Dallas Mavericks owner Mark Cuban reportedly consulted an FBI agent in the aftermath of the 2006 NBA Finals to see if the referees were were giving the Miami Heat an edge.
Dallas Mavericks owner Mark Cuban reportedly consulted an FBI agent in the aftermath of the 2006 NBA Finals.
This is what OregonLive.com's John Canzano discussed in the last of a five-part series on NBA officiating on May 16. Here it is revealed that Cuban sought the FBI's help as he thought the Miami Heat, the Mavericks' 2006 NBA Finals opponent, were getting special treatment from the referees:
"Since buying the Dallas Mavericks in 2000, owner Mark Cuban has been outspoken about officiating. He's been fined $1.665 million by the league in that span.
"During the 2006 NBA Finals, Cuban was frustrated after a Game 5 loss to the Heat, and went on the floor to vent to official Joe DeRosa, glaring, too, at (former NBA commissioner David) Stern in the stands. Earlier that same playoffs Cuban also criticized how the officials are selected for the playoffs.
"He was fined $450,000 for those two incidents.
"No other major professional sports league is as vigilant as the NBA in assessing fines, and enforcing a long-standing gag order on its officials.
"Retired FBI agent Warren Flagg, a 20-year veteran of the bureau, said he consulted with Cuban after that playoff debacle. Flagg now runs his own New York-based investigation and security firm. He looked deep into officiating, as Flagg said, Cuban was considering a lawsuit.
"'Cuban asked me what he should do,' Flagg said of the 2006 Finals. 'I told him,'Sue and you'll win your case,' but he knew he'd be killing The Golden Goose.'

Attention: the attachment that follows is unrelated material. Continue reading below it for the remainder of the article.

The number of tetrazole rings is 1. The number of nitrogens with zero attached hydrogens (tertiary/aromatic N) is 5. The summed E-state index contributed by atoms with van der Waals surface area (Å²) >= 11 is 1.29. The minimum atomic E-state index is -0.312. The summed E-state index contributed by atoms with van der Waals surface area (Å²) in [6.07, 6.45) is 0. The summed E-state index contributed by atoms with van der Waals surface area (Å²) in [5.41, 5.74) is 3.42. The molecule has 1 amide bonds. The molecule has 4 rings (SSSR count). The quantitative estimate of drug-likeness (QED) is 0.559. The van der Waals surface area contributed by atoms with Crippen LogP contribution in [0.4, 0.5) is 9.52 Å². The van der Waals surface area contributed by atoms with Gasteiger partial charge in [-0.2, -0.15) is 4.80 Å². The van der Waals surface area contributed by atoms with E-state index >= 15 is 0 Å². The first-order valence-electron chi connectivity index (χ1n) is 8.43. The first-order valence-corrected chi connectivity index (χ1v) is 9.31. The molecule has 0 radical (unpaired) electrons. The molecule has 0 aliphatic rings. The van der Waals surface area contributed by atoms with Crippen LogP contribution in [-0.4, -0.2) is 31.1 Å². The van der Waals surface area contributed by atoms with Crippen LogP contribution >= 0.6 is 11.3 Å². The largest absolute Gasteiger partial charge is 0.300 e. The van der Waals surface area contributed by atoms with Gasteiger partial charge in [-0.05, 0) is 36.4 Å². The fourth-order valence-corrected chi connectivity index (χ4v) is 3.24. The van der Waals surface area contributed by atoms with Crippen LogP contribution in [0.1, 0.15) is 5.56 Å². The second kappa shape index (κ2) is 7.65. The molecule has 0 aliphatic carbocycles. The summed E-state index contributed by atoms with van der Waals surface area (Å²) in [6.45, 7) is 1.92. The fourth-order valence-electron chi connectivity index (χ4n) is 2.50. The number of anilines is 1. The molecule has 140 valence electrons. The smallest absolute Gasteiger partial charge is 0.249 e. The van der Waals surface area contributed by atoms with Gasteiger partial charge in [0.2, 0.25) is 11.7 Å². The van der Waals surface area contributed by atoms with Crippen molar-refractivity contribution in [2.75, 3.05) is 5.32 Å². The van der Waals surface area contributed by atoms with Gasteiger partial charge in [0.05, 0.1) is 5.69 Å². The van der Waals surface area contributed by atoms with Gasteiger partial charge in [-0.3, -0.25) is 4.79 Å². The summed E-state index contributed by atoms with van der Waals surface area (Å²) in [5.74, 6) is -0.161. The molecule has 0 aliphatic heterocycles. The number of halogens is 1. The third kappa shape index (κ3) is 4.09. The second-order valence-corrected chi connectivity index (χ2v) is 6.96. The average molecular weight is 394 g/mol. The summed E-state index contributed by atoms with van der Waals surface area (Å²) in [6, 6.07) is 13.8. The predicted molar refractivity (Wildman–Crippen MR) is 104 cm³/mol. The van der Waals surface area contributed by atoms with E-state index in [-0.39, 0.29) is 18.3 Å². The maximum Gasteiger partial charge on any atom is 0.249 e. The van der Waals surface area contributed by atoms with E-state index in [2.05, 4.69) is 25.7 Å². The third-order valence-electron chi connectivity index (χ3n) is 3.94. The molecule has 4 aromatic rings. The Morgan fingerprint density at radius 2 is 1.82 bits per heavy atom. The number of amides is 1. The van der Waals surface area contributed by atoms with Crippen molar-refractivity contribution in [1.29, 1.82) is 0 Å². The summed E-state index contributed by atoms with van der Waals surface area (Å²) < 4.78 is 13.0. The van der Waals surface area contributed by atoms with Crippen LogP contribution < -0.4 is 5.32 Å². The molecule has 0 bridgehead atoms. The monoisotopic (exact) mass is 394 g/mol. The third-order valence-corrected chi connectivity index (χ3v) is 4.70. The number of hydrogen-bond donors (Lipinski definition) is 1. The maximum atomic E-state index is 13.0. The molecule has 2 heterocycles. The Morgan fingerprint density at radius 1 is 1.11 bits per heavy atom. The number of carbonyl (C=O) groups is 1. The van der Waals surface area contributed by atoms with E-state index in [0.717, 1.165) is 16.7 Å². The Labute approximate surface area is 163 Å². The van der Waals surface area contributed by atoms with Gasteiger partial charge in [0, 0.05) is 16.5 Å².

"When asked about his discussions with Flagg, Cuban said: 'I don't remember.'"
"Ball Don't Lie's" Kelly Dwyer weighed in on this issue in his May 19 blog:
"Even if Cuban does (remember), he's likely not going to admit as much, and the bravado behind Flagg's assertions that he'd definitely win a case against the NBA over referee calls is the height of ridiculousness. It wasn't about the 'Golden Goose.' There was nothing there.
"It's true there were some TERRIBLE calls, especially late in games on bang-bang plays, but it's not because the NBA had it in for the Mavericks. Not for a team playing in a market larger than Miami's, with an international superstar the NBA could market to no end in the months leading up to the FIBA World Championships.
"There was no fix worth investigating, no lawsuit worth chasing down. The Mavs lost three very close games against a championship team because both their players and coaches failed to adapt on the fly, and they were blown out in another game that saw Dirk Nowitzki shoot 2 of 14 from the floor."
In a separate development, Cuban will be waving the green flag to start off the 2014 Indianapolis 500 on May 25, per ESPNDallas.com's Richard Durrett.
"Dallas Mavericks owner Mark Cuban will be the one waving the green flag when the 33-car field roars down the frontstretch to start the 98th Indianapolis 500 on Sunday.
"Cuban, who also stars in ABC's 'Shark Tank,' is the honorary starter of the event, Indianapolis Motor Speedway announced Monday. The race starts at noon ET on ABC.
"'Whether it's winning an NBA championship or the honor of waving the green flag to start the Indianapolis 500, there are certain sporting events that are monumental for any true sports fan,' Cuban said in a release.
"'I am excited to come back to Indiana, not just to attend, but actually participate in this historic race.'
"Cuban, who bought the Mavericks in 2000 and has an NBA championship under his belt from 2011, graduated from Indiana University and started Audionet (then Broadcast.com) with Todd Wagner in 1995 in part to listen to Hoosiers basketball games.
"The company, which streamed games over the Internet, was sold to Yahoo! for $5.6 billion four years later.
"Cuban purchased the Mavericks not long after that.
"This is the first time Cuban will wave the green flag for the Indianapolis 500."
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